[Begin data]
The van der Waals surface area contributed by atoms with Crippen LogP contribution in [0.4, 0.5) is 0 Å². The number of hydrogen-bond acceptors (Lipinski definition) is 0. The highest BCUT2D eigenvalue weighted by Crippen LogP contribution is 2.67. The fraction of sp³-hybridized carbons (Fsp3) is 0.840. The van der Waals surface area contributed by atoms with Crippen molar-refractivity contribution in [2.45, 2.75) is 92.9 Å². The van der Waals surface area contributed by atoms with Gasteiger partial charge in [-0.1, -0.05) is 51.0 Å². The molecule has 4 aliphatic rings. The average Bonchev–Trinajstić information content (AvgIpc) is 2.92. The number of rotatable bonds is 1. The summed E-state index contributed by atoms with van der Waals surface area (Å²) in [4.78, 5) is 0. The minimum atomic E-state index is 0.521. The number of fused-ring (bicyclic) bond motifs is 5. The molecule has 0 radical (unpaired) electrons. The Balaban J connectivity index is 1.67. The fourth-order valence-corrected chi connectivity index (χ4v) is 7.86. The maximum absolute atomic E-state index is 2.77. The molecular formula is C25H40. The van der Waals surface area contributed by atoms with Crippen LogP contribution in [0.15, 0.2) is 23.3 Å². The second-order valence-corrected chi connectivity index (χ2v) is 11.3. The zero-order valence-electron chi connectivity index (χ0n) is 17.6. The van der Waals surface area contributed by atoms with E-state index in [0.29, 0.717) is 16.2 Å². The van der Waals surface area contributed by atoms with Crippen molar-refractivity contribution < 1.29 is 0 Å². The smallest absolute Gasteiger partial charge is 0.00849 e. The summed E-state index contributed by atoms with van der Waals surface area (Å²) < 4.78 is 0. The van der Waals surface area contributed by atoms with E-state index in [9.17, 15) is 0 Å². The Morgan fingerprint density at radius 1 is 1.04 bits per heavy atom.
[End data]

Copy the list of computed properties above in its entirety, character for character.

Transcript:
The van der Waals surface area contributed by atoms with Crippen LogP contribution in [0.4, 0.5) is 0 Å². The number of hydrogen-bond acceptors (Lipinski definition) is 0. The highest BCUT2D eigenvalue weighted by Crippen LogP contribution is 2.67. The fraction of sp³-hybridized carbons (Fsp3) is 0.840. The van der Waals surface area contributed by atoms with Crippen molar-refractivity contribution in [2.45, 2.75) is 92.9 Å². The van der Waals surface area contributed by atoms with Gasteiger partial charge in [-0.1, -0.05) is 51.0 Å². The molecule has 4 aliphatic rings. The average Bonchev–Trinajstić information content (AvgIpc) is 2.92. The number of rotatable bonds is 1. The summed E-state index contributed by atoms with van der Waals surface area (Å²) in [4.78, 5) is 0. The minimum atomic E-state index is 0.521. The number of fused-ring (bicyclic) bond motifs is 5. The molecule has 0 radical (unpaired) electrons. The Balaban J connectivity index is 1.67. The fourth-order valence-corrected chi connectivity index (χ4v) is 7.86. The maximum absolute atomic E-state index is 2.77. The molecular formula is C25H40. The van der Waals surface area contributed by atoms with Crippen LogP contribution in [0.15, 0.2) is 23.3 Å². The second-order valence-corrected chi connectivity index (χ2v) is 11.3. The zero-order valence-electron chi connectivity index (χ0n) is 17.6. The van der Waals surface area contributed by atoms with E-state index in [0.29, 0.717) is 16.2 Å². The van der Waals surface area contributed by atoms with Crippen molar-refractivity contribution < 1.29 is 0 Å². The smallest absolute Gasteiger partial charge is 0.00849 e. The summed E-state index contributed by atoms with van der Waals surface area (Å²) < 4.78 is 0. The van der Waals surface area contributed by atoms with E-state index in [9.17, 15) is 0 Å². The Morgan fingerprint density at radius 1 is 1.04 bits per heavy atom.